4. Love Bangkok. My favorite city in SE Asia. It is not overrated if you know where to go and how to enjoy this amazing city.

  5. I just returned from Bangkok two weeks ago and I completely agree with the other comment about it not being overrated if you know where to go and how to enjoy the city. One of the highlights of my trip was the rooftop bar at the State Building (Lubua hotel) on the 63rd floor. It’s the highest rootop bar in the world and was featured in the movie Hangover part II. I live in NYC and have never experienced anything like it. The city is big, chaotic, spread out and very dirty in some places. However there are very interesting places to go — and between our concierge at the hotel along with internet research we were fairly well prepared. I wouldn’t touch the street food as there were people in our hotel elevator that got sick from it. With a little help, we found several great restaurants at a reasonable price. Even the high end hotels are reasonably priced, so I give it a big thumbs up.

    1. I’ve done the rooftop bar scene, Mark. It is fine. I don’t think that having a couple awesome bars defines a city or makes it amazing, though. Also, there are a few rooftop bars in NYC. If you haven’t found them yet just pop in to any hotel and ask the concierge; they’ll send you in the correct direction. 😉

      As for skipping street food completely, that’s a mistake IMO. That’s not to say you should go out of your way to buy from everyone you see and just hope for the best, but there are a few relatively simple tips which make it as safe as dining in a restaurant, particularly when it isn’t clear that there are particularly strict standards by which the restaurants are graded. Fresh cooked, not pre-made and reheated is a good sign. So are disposable plates or separate cleaning stations for them.

      I’ve done the “fancy” version of Bangkok. My wife and I spent part of our honeymoon there and had a good time, getting clothes made, staying in The Oriental (one of the early blog posts here was actually about that stay and written by my wife). It was fine, I suppose, and the luxury comes relatively cheap in Bangkok. But that’s not enough to have me in love with the city. I’ve been to a number of the markets all over town, done tours back through the canals, eaten far more than my share of food and even attended a wedding of two great friends there. All good experiences in their own right, but it barely makes the top 10 cities in SE Asia for me. The good news is that means I won’t be battling y’all for the nicer hotel rooms or upgrades.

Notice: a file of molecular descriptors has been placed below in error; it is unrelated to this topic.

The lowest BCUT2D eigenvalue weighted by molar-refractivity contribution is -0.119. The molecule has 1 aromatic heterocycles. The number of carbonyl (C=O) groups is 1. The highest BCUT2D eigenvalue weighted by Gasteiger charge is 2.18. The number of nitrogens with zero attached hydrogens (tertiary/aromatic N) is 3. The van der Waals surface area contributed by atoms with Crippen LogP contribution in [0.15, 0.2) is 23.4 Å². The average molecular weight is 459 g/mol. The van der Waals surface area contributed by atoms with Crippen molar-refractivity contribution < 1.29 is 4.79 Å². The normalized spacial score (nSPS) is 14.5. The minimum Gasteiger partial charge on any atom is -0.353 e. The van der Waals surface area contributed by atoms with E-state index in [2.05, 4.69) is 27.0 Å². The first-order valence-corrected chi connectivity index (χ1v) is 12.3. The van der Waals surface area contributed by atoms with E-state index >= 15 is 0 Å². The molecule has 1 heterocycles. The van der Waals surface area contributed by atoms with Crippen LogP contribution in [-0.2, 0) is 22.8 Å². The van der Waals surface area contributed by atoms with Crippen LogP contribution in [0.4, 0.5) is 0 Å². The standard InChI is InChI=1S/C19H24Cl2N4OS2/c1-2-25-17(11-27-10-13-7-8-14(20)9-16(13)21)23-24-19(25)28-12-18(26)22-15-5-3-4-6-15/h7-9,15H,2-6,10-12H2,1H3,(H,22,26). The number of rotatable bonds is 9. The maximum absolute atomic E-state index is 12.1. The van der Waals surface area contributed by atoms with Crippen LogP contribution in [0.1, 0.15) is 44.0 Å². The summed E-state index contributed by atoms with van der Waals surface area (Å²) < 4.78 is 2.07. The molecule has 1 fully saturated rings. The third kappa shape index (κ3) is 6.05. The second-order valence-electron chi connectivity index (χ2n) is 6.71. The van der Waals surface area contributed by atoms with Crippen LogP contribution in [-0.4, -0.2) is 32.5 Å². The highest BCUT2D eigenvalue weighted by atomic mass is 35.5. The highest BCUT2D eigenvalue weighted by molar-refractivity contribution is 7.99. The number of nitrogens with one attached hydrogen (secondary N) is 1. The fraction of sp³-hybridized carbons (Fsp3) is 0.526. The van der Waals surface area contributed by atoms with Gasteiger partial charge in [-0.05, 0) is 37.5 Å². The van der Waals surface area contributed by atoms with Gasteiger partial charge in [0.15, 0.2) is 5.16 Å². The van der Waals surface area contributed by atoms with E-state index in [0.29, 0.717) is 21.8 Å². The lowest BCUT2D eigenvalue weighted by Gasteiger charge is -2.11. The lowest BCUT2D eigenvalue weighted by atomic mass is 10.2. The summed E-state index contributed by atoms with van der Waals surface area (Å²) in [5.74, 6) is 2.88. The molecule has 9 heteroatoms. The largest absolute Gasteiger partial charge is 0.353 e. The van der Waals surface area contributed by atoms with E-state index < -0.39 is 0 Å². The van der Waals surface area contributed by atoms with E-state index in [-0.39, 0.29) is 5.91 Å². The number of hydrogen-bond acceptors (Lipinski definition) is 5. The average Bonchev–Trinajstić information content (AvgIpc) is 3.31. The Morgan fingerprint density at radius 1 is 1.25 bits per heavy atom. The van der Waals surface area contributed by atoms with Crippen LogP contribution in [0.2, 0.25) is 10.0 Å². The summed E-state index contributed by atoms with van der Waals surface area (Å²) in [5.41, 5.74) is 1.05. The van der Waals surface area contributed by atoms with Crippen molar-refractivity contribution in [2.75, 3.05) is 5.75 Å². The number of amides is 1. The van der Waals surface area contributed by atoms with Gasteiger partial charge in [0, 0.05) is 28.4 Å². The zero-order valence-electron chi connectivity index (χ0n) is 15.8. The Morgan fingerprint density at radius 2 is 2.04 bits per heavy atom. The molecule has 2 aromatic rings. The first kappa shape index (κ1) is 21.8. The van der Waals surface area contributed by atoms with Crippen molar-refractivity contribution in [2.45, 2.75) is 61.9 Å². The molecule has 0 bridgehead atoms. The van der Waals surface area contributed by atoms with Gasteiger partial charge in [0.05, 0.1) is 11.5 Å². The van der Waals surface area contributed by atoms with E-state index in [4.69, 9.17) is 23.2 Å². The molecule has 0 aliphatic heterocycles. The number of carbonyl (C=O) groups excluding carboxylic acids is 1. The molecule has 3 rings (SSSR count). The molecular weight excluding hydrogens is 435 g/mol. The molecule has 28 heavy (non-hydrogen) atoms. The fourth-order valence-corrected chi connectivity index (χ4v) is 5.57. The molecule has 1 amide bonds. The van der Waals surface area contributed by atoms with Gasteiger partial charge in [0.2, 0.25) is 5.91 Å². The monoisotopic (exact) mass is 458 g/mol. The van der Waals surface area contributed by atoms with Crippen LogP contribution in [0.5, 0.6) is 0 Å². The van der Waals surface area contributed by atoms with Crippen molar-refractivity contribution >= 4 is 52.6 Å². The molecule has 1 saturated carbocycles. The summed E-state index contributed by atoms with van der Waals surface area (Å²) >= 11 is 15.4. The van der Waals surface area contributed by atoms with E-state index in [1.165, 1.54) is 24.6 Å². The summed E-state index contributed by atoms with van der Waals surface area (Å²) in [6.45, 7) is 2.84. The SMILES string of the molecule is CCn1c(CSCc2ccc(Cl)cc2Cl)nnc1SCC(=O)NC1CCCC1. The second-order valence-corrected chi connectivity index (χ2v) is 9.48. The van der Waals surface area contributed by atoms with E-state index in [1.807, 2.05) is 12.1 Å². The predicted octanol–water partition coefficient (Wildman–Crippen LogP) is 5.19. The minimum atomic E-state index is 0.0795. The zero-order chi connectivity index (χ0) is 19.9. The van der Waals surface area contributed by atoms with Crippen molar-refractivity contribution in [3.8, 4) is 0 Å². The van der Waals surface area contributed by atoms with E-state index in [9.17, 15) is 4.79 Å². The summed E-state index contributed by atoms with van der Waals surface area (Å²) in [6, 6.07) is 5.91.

6. Agreed totally with Santastico, just spent some time here and also visiting the in-laws in the provinces for Songkran before attending the DC FTU.

  7. I love Bangkok and find it to be one of the most interesting cities in Asia!

  8. the food in the first pic looks great! I regret seeing your blog so late at night with no food around. 🙂 love durians!!!

  9. Durian is the best….it is just amazing how many people find it disgusting but I can’t get enough!

  10. I have to ask – how’d you take that first picture of the traffic with the timelapse look?

    Also – awesome post. I’ve only spent 2 nights (which really translated into one full day to see the city), but heading back later this month and looking forward to it.

    1. The long exposure shot was take with my Canon PowerShot Elph 110HS. I forced it to ISO 100 and no flash and then held it steady against the railing of the overpass I was standing on. It is roughly a half second exposure but with some things moving and others not you get the feel of motion with the reasonably sharp focus on the other bits.

  11. I really like BKK and all of its insanity. But I like Thailand and the Thais in general quite a lot. I love that you can stay in such nice hotels for very reasonable prices. Compared to other big cities it is cheap. And its easy to get around cheaply. But I think the climate would kill me if I spent more than several days there at a time. I’d never go this time of year, but even “cool” season last year was very hot.

  12. Seth – Thanks! Gonna have to try that – heading out to Seoul, Bangkok then Bali, leaving Tuesday.